The readings for this week form an interesting collection of humanistic and ethical discussions in STC. I was especially struck by the tension between Miller's "Humanistic Rationale for Technical Writing" (and the Rutter paper from last week) and Katz's "Ethic of Expediency." It seems to me that Miller (and Rutter) are trying to prevent the teaching of technical writing from being equated with unreflective positivism, at least in part because humanism should help technical communicators understand how to be "good people" and that they need to be "good" in order to be good communicators. However, Katz turns this on its head. After all, what better way for STC to steep itself in humanism than to turn toward Aristotle and classical rhetoric? Yet, Aristotle's ethics (according the Katz) were completely compatible with the holocaust. To me this points to a concern that was raised in class last week when we were discussing Rutter. I can't remember exactly how it was phrased, but someone said that they were always nervous about relying on humanism and humans to do the right thing. I think Katz's article sounds much the same warning.
I also wonder about the relationship between the ethic of expediency and scientific positivism. There seems to me to be some kind of connection. Positivism claims that truth is out there, waiting to be discovered. As I understand it, anything that pushes us towards those discoveries is considered "good." I read this as the same kind of problematic expediency that plagues technological capitalism as described by Katz. (Or am I simply rephrasing Katz and replacing "technology" with "science"?)
Finally, I think Barton and Eggly help draw out the kinds of fuzzy ethical questions that many people face every day. But again, thinking about expediency and positivism seems to help here. Bioethics would leave all persuasion out of a person's decision to participate in a clinical trial. Medical ethics would have physicians do what's best for each patient. Although it seems clearly unethical for a doctor to push a patient into a medical trial, I do wonder if the physicians' focus on each patient as an individual ethically trumps the bioethical concern for the greater good. I'd love to hear what Katz would have to say about this.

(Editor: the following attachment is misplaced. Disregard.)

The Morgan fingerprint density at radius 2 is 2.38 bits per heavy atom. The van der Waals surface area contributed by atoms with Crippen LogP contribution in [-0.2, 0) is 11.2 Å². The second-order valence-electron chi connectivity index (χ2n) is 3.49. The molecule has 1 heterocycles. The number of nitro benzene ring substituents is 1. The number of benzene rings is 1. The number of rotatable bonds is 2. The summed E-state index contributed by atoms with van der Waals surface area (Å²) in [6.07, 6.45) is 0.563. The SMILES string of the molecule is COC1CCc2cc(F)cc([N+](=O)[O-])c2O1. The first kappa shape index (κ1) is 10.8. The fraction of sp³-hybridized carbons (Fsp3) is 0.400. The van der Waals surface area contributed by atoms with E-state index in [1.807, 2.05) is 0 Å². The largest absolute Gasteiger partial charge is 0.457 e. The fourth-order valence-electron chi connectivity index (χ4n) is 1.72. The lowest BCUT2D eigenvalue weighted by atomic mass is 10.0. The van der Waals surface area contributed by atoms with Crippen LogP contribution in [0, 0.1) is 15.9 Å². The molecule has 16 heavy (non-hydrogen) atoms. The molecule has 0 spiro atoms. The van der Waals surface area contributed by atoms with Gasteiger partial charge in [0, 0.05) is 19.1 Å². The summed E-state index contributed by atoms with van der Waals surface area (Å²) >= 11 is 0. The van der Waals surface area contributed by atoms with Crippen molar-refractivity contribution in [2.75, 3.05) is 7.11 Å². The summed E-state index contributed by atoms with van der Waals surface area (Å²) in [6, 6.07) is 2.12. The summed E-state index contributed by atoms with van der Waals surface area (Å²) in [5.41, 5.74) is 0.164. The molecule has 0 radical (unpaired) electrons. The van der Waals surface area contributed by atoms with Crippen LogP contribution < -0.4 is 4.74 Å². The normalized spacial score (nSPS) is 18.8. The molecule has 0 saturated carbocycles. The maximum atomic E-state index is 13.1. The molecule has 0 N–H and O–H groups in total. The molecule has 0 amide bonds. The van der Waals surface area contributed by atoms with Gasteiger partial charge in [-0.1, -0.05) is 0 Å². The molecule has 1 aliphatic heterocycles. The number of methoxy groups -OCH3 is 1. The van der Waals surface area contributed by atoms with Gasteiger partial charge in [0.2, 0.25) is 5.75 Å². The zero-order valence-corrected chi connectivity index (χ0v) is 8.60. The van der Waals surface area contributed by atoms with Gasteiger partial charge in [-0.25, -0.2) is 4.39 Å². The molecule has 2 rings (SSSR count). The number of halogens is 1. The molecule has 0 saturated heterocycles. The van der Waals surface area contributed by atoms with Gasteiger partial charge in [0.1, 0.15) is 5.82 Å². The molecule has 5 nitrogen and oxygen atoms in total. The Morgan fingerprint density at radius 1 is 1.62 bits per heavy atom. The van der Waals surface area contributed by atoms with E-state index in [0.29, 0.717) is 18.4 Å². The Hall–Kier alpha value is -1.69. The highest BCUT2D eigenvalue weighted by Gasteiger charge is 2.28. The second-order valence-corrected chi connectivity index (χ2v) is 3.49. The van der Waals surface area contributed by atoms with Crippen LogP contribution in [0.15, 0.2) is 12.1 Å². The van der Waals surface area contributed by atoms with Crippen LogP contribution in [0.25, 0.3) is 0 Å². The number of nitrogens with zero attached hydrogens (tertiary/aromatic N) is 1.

- What is the relationship between the ethic of expediency and scientific positivism?
- Given the complicated nature of the bioethic / medicalethic divide, how should we think about
ethics in our own research? How can we get our students thinking about ethics (whether we teach composition or technical communication or any other kind of writing)?
***Post-class Discussion Edit****
The class discussion for this these readings were, of course, great. It always amazes (and worries) me how people pick up on things in the readings that I didn't notice at all. One person in class was disturbed at the "faux generalizability" (my term) of the Baron & Eggly piece. I agree with him that this is a problem, but I don't think the solution is to change the research to make it truly generalizable. It seems to me that communication (and all human behavior) is too complex to be studied in a generalizable way. What I mean is that if the authors re-worked their study to be truly generalizable, then I don't think they'd find out much interesting about their subject.
Perhaps they would have done better to take a more qualitative approach and get a better sense of the rhetorical/structural context in which enrollment in medical studies occurs.
Barton, E., & Eggly, S. (2009). Ethical or Unethical Persuasion?: The Rhetoric of Offers to Participate in Clinical Trials. Written Communication, 26(3), 295.
Breuch, L. A., Olson, A. M., & Frantz, A. B. (n.d.). Considering Ethical Issues in Technical Communication Research. Research in Technical Communication, 1-22.
Carolyn R. Miller. (n.d.). A Humanistic Rationale for Technical Writing. In J. Johnson-Eilola & S. A Selber (Eds.), Central works in technical communication. Oxford University Press.
Katz, S. B. (2004). The Ethic of Expediency: Classical Rhetoric, Technology, and the Holocaust. In J. Johnson-Eilola & S. A. Selber (Eds.), Central Works in Technical Communication (pp. 195-210). New York: Oxford University Press.
Russel Rutter. (n.d.). History, Rhetoric, and Humanism: Toward a More Comprehensive Definition of Technical Communication. In J. Johnson-Eilola & S. A Selber (Eds.), Central works in technical communication. Oxford University Press.